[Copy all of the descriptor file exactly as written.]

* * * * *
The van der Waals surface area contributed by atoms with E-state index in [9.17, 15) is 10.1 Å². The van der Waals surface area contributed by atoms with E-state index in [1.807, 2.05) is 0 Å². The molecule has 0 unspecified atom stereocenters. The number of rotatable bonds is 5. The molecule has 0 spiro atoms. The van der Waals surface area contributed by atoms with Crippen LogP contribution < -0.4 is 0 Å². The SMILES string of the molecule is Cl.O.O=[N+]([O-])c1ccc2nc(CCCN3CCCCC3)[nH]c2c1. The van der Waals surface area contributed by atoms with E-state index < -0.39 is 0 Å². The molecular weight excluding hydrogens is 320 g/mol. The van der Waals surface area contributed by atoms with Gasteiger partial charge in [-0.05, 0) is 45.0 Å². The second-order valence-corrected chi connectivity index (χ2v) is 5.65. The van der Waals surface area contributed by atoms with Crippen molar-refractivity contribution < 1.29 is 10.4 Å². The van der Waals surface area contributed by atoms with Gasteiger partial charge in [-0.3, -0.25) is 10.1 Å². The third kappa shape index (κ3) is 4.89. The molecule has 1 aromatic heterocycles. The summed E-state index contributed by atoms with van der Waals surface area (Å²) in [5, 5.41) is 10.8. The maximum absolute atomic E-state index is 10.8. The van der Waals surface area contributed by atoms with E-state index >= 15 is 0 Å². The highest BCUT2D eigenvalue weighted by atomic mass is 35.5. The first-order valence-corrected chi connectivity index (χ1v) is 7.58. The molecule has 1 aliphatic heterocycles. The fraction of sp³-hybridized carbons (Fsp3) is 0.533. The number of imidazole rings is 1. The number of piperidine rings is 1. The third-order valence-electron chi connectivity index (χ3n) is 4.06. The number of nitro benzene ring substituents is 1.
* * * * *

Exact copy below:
The van der Waals surface area contributed by atoms with E-state index in [9.17, 15) is 10.1 Å². The van der Waals surface area contributed by atoms with E-state index in [1.807, 2.05) is 0 Å². The molecule has 0 unspecified atom stereocenters. The number of rotatable bonds is 5. The molecule has 0 spiro atoms. The van der Waals surface area contributed by atoms with Crippen LogP contribution < -0.4 is 0 Å². The SMILES string of the molecule is Cl.O.O=[N+]([O-])c1ccc2nc(CCCN3CCCCC3)[nH]c2c1. The van der Waals surface area contributed by atoms with E-state index < -0.39 is 0 Å². The molecular weight excluding hydrogens is 320 g/mol. The van der Waals surface area contributed by atoms with Gasteiger partial charge in [-0.05, 0) is 45.0 Å². The second-order valence-corrected chi connectivity index (χ2v) is 5.65. The van der Waals surface area contributed by atoms with Crippen molar-refractivity contribution < 1.29 is 10.4 Å². The van der Waals surface area contributed by atoms with Gasteiger partial charge in [-0.3, -0.25) is 10.1 Å². The third kappa shape index (κ3) is 4.89. The molecule has 1 aromatic heterocycles. The summed E-state index contributed by atoms with van der Waals surface area (Å²) in [5, 5.41) is 10.8. The maximum absolute atomic E-state index is 10.8. The van der Waals surface area contributed by atoms with E-state index >= 15 is 0 Å². The highest BCUT2D eigenvalue weighted by atomic mass is 35.5. The first-order valence-corrected chi connectivity index (χ1v) is 7.58. The molecule has 1 aliphatic heterocycles. The fraction of sp³-hybridized carbons (Fsp3) is 0.533. The number of imidazole rings is 1. The number of piperidine rings is 1. The third-order valence-electron chi connectivity index (χ3n) is 4.06. The number of nitro benzene ring substituents is 1.